All that to say, YES - there will always be a small percentage of people that have drive and will work harder. That does not mean, however that dealer GM's should not stand their grounds. And develop the staff adopting the newer technology. BUT, again, that requires work. I mean, seriously, it is much easier to just try a new diet pill each cycle!

    Here is one solution to this problem that I have integrated this past month:

    1. Look at your sales force. Map out where s/he stands in so far as experience & performance. Understanding that each sales rep have different strengths/weaknesses. At that point, after mapping out where s/he stands you can phase in and integrate more efficient ways of handling things. Such as lead volume, response quality, etc.

    One of the newest items we have since added (and the sacred cow uses) is texting - One day I went to the cow and said "hey - you already took the time to book the appointments, right? To which he said "Yes."

    I could tell he was getting frustrated saying "Can you get to the point."

    So, I told him if he sat down for just 5 more minutes a day and texting his customers reminding them of their appointments (using the template) it would increase his show rate, which means that he would sell at least 5-6 more sales a month.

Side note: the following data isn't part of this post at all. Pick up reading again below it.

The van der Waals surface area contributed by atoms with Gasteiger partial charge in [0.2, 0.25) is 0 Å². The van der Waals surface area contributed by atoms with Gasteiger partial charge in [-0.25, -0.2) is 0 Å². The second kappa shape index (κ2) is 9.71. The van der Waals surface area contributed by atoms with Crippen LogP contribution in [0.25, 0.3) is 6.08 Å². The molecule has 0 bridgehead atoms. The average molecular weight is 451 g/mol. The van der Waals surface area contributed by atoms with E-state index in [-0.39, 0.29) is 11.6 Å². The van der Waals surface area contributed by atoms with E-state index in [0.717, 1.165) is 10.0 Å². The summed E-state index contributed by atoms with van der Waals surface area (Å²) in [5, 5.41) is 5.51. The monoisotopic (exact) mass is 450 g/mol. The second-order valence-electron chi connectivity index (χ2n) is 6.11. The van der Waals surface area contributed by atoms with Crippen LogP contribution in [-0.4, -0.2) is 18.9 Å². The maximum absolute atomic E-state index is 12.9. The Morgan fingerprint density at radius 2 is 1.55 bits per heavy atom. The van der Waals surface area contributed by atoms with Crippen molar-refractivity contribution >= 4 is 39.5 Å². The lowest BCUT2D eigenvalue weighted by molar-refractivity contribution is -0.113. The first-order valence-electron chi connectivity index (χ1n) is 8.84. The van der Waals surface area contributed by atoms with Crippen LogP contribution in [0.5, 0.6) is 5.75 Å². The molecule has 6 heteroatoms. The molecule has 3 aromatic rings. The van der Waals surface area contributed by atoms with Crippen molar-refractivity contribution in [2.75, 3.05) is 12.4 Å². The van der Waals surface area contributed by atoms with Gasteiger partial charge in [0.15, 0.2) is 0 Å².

He agreed, and well his show rate was at 72% - bottom line, you just have to talk reason with them in a way that translates. At the end of the day they are human. I am not saying it will work every time. It does not hurt to give it a shot, though.
     
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  5. Tallcool1

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    This is an interesting topic @Sunny@Sunny.


    We have all had the pleasure of dealing with this type of employee. The post talked a great deal about the iPad story, but we all know this goes much deeper than embracing a little bit of technology. These people kill morale if they are put in situations in which they can be vocal. They absolutely destroy change. They are unmanageable.